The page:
John Roshell shows you how to set up a new file for working in Glyphs. He explains the structure of the editing window, including the bounding box, ascender, baseline, and x-height. He also shows you where to change those values, and how to name your font family.
- [Instructor] Our first step in Glyphs is to create a new font file and name our font. We'll also take a quick look at the edit window, which is where we'll spend most of our time getting creative. So in Glyphs, I'm going to go to File, New. You can see Glyphs has already created upper and lowercase A through Z, very nice of them. We'll also need numbers and punctuation, but we'll add those later on in the course. To work in any character, we'll just double-click that letter. And this is called the edit window, and they've handily provided a bounding box, which is sort of the outer edges of where the letter will sit.
The left and right are called the side bearings. The top is the ascender, and the bottom is the descender. All of your letters should fit within this window. There's also guides for the caps height, the x-height, which is the height of the lowercase letters, and the baseline, where all the characters' bottoms sit, just the rug in the kindergarten classroom. Get your bottoms down here. So let's name our font. Font Info, and over here in Family Name, I'm going to name is Glow in the Dark Slime. Over here is units per Em is 1,000.
We'll leave that as is, but remember that number for later. Under Masters, you can see the numbers for ascender, caps height, x-height, and descender. We can change those numbers later on if we want to, just to line up with how our font actually sits in the windows once we're working. Close this window, and let's save our file before we go any further. I'll save it in the exercise files for the next chapter, so it's ready to go. We set up a new file for creating our font. We named it. We learned a little bit about the size and guidelines in the editing window, and we saved our file.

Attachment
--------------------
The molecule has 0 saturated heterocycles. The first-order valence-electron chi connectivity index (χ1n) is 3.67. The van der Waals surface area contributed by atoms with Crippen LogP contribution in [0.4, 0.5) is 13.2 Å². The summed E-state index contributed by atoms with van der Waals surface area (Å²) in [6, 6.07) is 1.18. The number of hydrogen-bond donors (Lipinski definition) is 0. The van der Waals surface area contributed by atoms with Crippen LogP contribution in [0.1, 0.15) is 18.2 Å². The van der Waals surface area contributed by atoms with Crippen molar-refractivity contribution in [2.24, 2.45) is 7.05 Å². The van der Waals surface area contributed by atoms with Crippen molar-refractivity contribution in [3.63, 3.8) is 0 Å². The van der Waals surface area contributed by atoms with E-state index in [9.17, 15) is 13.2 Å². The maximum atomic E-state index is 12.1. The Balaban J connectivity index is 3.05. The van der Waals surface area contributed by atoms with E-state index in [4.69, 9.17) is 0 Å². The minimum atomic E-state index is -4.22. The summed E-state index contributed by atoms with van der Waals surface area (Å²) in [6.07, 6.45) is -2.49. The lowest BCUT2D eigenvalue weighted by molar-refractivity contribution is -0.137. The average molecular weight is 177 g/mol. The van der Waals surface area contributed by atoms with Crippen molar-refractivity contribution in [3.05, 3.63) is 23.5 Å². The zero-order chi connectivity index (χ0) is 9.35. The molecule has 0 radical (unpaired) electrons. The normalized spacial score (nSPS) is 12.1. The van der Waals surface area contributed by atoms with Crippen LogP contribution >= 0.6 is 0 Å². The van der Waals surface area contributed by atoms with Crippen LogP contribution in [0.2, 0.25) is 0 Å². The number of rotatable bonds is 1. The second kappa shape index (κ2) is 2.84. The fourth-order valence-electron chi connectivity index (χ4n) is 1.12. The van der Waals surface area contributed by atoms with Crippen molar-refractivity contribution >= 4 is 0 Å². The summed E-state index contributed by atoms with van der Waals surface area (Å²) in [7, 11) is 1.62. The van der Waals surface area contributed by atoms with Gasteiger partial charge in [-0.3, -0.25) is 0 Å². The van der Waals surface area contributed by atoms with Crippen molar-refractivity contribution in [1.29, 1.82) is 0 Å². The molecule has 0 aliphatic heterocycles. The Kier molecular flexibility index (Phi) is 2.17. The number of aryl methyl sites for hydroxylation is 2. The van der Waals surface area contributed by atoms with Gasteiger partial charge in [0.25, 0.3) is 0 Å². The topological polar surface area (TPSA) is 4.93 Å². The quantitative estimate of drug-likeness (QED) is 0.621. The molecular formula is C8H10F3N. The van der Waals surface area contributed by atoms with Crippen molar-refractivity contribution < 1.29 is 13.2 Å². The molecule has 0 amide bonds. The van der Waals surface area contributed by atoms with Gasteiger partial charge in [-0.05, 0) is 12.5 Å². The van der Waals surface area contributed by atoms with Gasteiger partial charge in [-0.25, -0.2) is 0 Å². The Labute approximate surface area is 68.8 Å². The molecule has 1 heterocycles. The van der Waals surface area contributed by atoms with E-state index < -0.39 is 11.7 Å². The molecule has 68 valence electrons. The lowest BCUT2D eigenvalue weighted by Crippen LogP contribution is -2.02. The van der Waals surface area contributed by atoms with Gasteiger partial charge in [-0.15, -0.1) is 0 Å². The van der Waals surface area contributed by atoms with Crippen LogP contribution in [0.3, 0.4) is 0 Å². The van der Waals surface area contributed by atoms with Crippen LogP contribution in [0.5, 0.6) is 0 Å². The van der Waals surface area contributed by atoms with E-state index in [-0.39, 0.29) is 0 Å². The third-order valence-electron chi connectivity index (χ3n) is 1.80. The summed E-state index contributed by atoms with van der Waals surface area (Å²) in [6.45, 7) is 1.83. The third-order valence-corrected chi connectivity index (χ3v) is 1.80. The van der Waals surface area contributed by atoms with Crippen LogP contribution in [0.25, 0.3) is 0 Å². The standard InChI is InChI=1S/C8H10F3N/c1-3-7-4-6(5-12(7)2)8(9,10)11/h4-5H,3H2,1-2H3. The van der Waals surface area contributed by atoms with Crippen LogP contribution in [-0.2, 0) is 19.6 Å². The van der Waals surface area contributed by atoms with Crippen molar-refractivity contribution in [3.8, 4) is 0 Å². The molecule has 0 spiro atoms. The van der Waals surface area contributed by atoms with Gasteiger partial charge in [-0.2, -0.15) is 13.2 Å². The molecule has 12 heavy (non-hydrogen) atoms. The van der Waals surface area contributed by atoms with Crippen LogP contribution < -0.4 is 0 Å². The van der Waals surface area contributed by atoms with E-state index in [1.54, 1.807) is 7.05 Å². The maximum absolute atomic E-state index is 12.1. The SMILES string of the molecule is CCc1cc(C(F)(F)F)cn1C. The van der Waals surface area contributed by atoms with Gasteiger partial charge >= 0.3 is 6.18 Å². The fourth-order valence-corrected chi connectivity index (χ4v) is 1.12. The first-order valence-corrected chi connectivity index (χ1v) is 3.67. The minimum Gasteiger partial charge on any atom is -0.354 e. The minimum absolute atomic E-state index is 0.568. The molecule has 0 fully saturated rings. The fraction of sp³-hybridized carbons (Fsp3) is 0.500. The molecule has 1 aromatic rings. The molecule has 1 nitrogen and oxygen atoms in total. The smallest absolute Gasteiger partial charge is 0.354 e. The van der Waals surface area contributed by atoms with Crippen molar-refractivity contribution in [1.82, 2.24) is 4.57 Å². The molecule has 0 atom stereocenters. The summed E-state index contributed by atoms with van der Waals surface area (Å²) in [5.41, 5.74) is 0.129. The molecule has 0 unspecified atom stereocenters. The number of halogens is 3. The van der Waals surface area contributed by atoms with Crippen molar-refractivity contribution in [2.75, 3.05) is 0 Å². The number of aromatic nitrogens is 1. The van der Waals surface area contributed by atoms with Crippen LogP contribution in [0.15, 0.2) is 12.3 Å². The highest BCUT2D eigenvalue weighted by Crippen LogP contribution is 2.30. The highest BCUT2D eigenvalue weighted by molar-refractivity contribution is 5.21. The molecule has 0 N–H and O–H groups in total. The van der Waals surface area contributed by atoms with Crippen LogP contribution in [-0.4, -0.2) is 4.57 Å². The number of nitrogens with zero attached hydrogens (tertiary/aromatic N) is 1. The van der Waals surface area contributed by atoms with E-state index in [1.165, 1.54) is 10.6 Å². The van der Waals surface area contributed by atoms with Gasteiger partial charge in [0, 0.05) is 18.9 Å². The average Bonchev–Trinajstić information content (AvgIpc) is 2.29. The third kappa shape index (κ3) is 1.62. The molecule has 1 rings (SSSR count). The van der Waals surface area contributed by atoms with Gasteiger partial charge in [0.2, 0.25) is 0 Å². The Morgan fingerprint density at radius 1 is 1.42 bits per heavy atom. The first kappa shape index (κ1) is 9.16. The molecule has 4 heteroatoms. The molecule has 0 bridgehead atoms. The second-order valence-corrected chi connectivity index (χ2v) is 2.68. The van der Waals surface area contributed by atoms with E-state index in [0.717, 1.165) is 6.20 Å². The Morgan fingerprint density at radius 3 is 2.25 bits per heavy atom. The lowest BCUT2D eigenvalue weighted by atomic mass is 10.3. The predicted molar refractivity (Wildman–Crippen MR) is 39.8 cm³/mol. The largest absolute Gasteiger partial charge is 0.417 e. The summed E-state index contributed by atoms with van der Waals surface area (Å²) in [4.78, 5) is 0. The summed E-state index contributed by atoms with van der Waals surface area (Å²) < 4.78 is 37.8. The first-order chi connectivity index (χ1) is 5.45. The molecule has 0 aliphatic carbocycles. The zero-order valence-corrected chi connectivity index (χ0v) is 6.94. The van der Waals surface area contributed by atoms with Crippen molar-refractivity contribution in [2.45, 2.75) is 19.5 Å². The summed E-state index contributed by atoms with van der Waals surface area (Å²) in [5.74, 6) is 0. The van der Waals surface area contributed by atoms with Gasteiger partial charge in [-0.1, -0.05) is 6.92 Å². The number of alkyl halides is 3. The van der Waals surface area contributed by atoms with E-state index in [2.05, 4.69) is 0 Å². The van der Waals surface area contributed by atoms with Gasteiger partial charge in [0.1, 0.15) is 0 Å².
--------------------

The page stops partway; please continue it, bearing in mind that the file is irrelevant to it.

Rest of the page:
Now we have a place to start getting creative.
Join professional illustrator John Roshell as he shows how to design an alphabet of letters from scratch using Glyphs, a popular software for type designers. John familiarizes you with the qualities of a successful onscreen font, and explains how to design with pencil and paper—and then import those hand-drawn letters into Glyphs. He also demonstrates how to set up a Glyphs file and trace imported letters manually or with autotracing software, and then refine the letter shapes to maximize their readability and personality. To wrap up, he shows how to finalize and output your design, including how to efficiently create missing letters and numbers to complete your creation.
- Why create your own font?
- Designing with pencil and paper
- Setting up a new Glyphs file
- Tracing letters with the pen tool
- Auto tracing letters with Capture
- Cleaning up letter shapes
- Refining angled and round letters
- Setting spacing and kerning
- Fine-tuning for screen use